I was reading this code as a part of a quest to better understand `filter`. 1) I don’t understand why the function is not using curly brackets after the statement. 2) I debugged this and saw that if I get rid of the curly brackets AFTER the `reduce` function closes, instead of having an object I just have `prop3` returned. why? (Is this a special technique?)

``````// this function return the property-value pairs whose values are in acceptedValues
const acceptedValues = ["value1", "value3"]
const myObject = {
prop1: "value1",
prop2: "value2",
prop3: "value3"
}

var filteredObject = Object.keys(myObject).reduce(function(r, e) {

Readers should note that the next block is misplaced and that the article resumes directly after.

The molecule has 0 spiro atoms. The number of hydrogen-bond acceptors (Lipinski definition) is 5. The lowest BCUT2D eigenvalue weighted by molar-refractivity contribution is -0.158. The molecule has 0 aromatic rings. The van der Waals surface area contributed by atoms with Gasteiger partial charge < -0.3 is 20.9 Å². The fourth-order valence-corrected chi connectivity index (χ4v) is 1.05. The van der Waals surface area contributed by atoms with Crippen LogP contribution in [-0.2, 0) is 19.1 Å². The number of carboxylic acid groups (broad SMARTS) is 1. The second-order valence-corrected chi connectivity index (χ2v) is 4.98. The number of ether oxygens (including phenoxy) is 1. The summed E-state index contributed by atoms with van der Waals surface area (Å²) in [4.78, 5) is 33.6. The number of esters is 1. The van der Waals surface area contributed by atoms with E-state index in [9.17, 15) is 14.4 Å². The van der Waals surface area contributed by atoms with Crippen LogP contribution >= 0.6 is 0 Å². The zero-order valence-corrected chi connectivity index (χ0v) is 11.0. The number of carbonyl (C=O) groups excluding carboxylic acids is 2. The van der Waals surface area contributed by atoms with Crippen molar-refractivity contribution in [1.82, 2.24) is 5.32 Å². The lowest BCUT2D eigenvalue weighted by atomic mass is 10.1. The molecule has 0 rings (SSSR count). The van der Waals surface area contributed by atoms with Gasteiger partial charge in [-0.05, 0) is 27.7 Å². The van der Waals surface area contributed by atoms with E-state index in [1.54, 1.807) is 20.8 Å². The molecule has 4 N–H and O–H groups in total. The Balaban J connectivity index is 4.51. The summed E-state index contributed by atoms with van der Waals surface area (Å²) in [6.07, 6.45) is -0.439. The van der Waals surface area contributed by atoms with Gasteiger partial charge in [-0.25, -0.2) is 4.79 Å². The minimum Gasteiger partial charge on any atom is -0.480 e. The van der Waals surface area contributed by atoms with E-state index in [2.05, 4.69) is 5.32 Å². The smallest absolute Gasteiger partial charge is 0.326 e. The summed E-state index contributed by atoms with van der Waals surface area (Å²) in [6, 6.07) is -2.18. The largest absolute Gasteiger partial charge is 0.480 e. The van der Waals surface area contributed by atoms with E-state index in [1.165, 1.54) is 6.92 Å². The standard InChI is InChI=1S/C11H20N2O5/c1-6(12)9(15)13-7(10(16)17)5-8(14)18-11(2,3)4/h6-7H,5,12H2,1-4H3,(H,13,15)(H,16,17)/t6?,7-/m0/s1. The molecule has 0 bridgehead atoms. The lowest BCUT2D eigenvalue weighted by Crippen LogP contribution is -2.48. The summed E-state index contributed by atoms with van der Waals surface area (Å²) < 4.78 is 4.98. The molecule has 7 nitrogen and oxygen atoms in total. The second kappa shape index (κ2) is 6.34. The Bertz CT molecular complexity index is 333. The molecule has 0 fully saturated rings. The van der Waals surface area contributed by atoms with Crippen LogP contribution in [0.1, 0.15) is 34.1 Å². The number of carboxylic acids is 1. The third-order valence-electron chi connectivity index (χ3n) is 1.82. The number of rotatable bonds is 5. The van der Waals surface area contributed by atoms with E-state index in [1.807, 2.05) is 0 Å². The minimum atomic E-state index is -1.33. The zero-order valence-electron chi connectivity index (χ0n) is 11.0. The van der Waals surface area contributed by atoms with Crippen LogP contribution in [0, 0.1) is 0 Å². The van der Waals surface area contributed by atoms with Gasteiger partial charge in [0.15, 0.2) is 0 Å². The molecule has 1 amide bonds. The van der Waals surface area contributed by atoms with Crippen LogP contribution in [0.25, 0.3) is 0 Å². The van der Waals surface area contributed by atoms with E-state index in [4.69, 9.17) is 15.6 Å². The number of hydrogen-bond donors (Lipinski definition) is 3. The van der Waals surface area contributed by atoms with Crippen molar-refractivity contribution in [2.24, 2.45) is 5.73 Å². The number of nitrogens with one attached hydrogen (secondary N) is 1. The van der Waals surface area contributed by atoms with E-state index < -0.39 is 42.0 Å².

if (acceptedValues.includes(myObject[e])) r[e] = myObject[e] //HERE question 1)
return r;
}, {}) // HERE question 2)

console.log(filteredObject)//--> should  be { prop1: 'value1', prop3: 'value3' }

``````

If you mean why are there no curly braces around `r[e] = myObject[e]`, it’s because they are technically not required for a one-line `if` block.

``````if (thing) console.log('the thing is true')
// is technically the same as
if (thing) {
console.log('the thing is true');
}
// but many people find the second easier to read
``````

the `{}` in the `reduce` function is the initial value. It will be the original value of `r` in this case.

More here:

1 Like

Thank you.!
Ariel I read the MDN. I got this: `initValue` is needed if you want your `reduce` function starting at `0 index`.
In this case: the `initValue {}` is provided to initialize `obj` (the first parameter of this reduce function)?

Thank you

It isn’t called `obj` in the code above, but yes. You’ve got it

Sorry I was reading other case right off the bat and confused the names. We were taking about `r`.
Thank you!